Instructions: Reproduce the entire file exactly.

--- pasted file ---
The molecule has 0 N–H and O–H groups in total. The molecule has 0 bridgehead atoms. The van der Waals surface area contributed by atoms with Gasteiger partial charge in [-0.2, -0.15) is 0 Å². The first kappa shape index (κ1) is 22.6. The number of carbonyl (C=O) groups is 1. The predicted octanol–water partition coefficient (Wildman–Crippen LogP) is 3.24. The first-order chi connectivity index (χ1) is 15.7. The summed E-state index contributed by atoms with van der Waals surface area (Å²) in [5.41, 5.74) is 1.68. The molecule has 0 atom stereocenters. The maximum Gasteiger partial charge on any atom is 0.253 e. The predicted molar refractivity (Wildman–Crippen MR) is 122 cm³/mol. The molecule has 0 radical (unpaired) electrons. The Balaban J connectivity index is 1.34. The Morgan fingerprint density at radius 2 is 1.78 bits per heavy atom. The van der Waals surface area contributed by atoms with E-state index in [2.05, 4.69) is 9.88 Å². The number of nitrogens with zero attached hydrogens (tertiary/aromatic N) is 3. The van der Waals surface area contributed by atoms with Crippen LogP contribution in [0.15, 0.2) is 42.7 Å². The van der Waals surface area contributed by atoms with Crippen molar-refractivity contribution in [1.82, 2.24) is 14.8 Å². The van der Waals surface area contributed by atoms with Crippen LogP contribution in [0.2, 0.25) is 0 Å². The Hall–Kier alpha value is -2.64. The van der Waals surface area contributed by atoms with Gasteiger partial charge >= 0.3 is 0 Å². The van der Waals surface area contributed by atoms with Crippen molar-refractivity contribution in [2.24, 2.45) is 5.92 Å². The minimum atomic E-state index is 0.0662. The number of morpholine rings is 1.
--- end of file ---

The molecule has 0 N–H and O–H groups in total. The molecule has 0 bridgehead atoms. The van der Waals surface area contributed by atoms with Gasteiger partial charge in [-0.2, -0.15) is 0 Å². The first kappa shape index (κ1) is 22.6. The number of carbonyl (C=O) groups is 1. The predicted octanol–water partition coefficient (Wildman–Crippen LogP) is 3.24. The first-order chi connectivity index (χ1) is 15.7. The summed E-state index contributed by atoms with van der Waals surface area (Å²) in [5.41, 5.74) is 1.68. The molecule has 0 atom stereocenters. The maximum Gasteiger partial charge on any atom is 0.253 e. The predicted molar refractivity (Wildman–Crippen MR) is 122 cm³/mol. The molecule has 0 radical (unpaired) electrons. The Balaban J connectivity index is 1.34. The Morgan fingerprint density at radius 2 is 1.78 bits per heavy atom. The van der Waals surface area contributed by atoms with E-state index in [2.05, 4.69) is 9.88 Å². The number of nitrogens with zero attached hydrogens (tertiary/aromatic N) is 3. The van der Waals surface area contributed by atoms with Crippen LogP contribution in [0.15, 0.2) is 42.7 Å². The van der Waals surface area contributed by atoms with Crippen molar-refractivity contribution in [1.82, 2.24) is 14.8 Å². The van der Waals surface area contributed by atoms with Crippen LogP contribution in [0.2, 0.25) is 0 Å². The Hall–Kier alpha value is -2.64. The van der Waals surface area contributed by atoms with Gasteiger partial charge >= 0.3 is 0 Å². The van der Waals surface area contributed by atoms with Crippen molar-refractivity contribution in [2.24, 2.45) is 5.92 Å². The minimum atomic E-state index is 0.0662. The number of morpholine rings is 1.